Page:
Phase 3 Study Data Shows Obeticholic Acid Could Treat NASH-Linked Fibrosis

According to a press release from American biotechnology company Intercept Pharmaceuticals, the company recently released additional data supporting its phase 3 clinical trial of obeticholic acid (OCA) in the treatment of nonalcoholic steatohepatitis (NASH)-linked fibrosis of the liver.

The new data also suggested that OCA improved other factors linked to overall liver health.

About Nonalcoholic Steatohepatitis

Nonalcoholic steatohepatitis is a kind of nonalcoholic fatty liver disease (NFLD). NFLDs are conditions where excessive fat accumulation causes inflammation and damage to the liver in individuals who consume little alcohol.

Many people have some fat buildup in their liver with little impact. However, in individuals with NASH, this buildup can be significant and cause inflammation of the liver that leads to scarring – leading to a serious condition called cirrhosis where the liver can become permanently damaged.

About the Phase 3 Study

The phase 3 study of obeticholic acid involved thousands of patients with fibrosis linked to NASH. For the primary efficacy analysis, 931 participants were divided into three equally-sized groups, receiving either a placebo, a 10mg, or a 25mg dose of OCA once daily for over a year. Biopsies conducted at the beginning and end of the study evaluated the progression of the patients’ fibrosis.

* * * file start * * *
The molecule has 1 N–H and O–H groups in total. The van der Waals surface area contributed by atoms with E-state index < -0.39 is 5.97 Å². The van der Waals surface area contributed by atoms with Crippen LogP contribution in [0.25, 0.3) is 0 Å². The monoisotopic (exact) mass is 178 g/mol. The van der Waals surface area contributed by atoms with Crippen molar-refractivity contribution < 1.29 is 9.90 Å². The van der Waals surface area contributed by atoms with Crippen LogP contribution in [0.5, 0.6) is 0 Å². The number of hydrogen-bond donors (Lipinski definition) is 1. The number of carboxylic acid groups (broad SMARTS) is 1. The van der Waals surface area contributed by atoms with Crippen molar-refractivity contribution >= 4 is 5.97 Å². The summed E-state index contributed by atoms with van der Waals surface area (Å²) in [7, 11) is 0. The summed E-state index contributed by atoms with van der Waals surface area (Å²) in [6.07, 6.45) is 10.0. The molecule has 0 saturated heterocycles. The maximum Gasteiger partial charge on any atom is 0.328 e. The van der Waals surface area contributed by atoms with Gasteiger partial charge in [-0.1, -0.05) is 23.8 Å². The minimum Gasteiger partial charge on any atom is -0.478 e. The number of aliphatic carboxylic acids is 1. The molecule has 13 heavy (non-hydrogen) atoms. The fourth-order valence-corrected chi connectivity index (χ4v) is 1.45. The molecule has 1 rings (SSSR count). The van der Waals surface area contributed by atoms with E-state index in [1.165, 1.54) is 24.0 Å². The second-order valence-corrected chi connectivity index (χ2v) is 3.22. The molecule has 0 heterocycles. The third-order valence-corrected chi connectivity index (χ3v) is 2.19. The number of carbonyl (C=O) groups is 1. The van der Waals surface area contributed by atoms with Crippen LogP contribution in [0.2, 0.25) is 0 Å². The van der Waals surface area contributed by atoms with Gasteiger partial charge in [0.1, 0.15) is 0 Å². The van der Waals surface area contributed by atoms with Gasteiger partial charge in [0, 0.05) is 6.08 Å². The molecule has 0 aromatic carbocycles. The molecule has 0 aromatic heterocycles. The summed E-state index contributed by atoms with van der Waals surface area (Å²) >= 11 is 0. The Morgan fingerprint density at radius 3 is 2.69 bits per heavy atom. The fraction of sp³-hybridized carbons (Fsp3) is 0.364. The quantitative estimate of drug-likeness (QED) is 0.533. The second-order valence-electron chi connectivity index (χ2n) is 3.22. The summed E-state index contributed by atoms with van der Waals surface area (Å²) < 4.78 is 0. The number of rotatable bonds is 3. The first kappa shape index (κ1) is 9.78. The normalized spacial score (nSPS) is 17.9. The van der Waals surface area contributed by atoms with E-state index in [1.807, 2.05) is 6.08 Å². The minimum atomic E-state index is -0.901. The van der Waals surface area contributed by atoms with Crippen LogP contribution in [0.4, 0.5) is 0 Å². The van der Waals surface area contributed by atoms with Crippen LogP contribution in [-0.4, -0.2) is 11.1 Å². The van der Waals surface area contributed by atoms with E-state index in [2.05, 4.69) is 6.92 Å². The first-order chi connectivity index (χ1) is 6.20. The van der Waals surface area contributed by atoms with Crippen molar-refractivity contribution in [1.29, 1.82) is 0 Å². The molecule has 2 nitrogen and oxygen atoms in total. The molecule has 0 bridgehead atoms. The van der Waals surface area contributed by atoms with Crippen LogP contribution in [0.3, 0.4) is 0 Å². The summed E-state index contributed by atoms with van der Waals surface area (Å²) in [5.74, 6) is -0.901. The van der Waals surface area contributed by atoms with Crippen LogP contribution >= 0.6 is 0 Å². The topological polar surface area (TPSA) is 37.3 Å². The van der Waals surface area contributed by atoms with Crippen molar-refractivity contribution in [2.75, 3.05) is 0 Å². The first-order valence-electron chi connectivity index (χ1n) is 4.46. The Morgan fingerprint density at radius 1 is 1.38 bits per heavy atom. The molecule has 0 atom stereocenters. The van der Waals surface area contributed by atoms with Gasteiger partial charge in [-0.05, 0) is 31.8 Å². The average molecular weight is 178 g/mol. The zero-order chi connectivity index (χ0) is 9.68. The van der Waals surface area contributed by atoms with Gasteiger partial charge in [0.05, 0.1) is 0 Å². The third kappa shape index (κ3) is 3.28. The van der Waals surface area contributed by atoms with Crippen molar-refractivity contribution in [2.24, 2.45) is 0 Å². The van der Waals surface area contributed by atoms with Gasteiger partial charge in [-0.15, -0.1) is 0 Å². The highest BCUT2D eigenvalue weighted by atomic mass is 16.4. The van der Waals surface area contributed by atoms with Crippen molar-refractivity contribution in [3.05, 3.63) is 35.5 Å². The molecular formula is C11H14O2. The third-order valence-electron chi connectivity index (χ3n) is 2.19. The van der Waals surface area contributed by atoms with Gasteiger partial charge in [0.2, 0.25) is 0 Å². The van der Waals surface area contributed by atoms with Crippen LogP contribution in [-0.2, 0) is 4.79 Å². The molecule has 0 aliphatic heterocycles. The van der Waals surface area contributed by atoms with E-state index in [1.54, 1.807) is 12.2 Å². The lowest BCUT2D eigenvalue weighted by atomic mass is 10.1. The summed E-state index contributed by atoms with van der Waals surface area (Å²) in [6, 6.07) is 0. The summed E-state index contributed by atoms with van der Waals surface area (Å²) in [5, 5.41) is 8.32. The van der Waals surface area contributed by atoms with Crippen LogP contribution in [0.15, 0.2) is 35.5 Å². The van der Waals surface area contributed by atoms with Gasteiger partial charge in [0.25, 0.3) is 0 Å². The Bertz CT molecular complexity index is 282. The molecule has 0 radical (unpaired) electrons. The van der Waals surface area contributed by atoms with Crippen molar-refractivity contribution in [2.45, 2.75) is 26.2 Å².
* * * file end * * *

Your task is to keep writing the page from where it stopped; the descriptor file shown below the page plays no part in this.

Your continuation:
The OCA was found to improve the fibrosis of some patients – 23.1% of patients taking the 25mg dose of OCA daily experienced an improvement in the stage of their fibrosis (graded by stage according to severity). Just 11.9% of the placebo group experienced a similar reduction in the severity of their fibrosis.

Secondary findings, published after further study of the collected data, showed that respondents in the 25mg OCA group were three times more likely to have their fibrosis improve by two or more stages than their peers in the control group. Members of the 25mg OCA group were also three more times likely to improve a fibrotic stage than worsen by one – members of the control group were about 50-50 as to whether their fibrosis improved or worsened.

The findings are encouraging, of course. The most frequently-reported adverse effect following OCA administration was merely the development of an itchy rash. The possibility of a new NASH-linked fibrosis treatment could mean serious quality of life improvement for the roughly 6% of American adults who might have some form of nonalcoholic steatohepatitis.

NASH makes up about 1/5 of cases of NFLD – one of the most common causes of liver disease in the United States. Do you think an effective treatment for NASH-linked fibrosis could open the door for liver treatments for other Americans? Share your thoughts with Patient Worthy!

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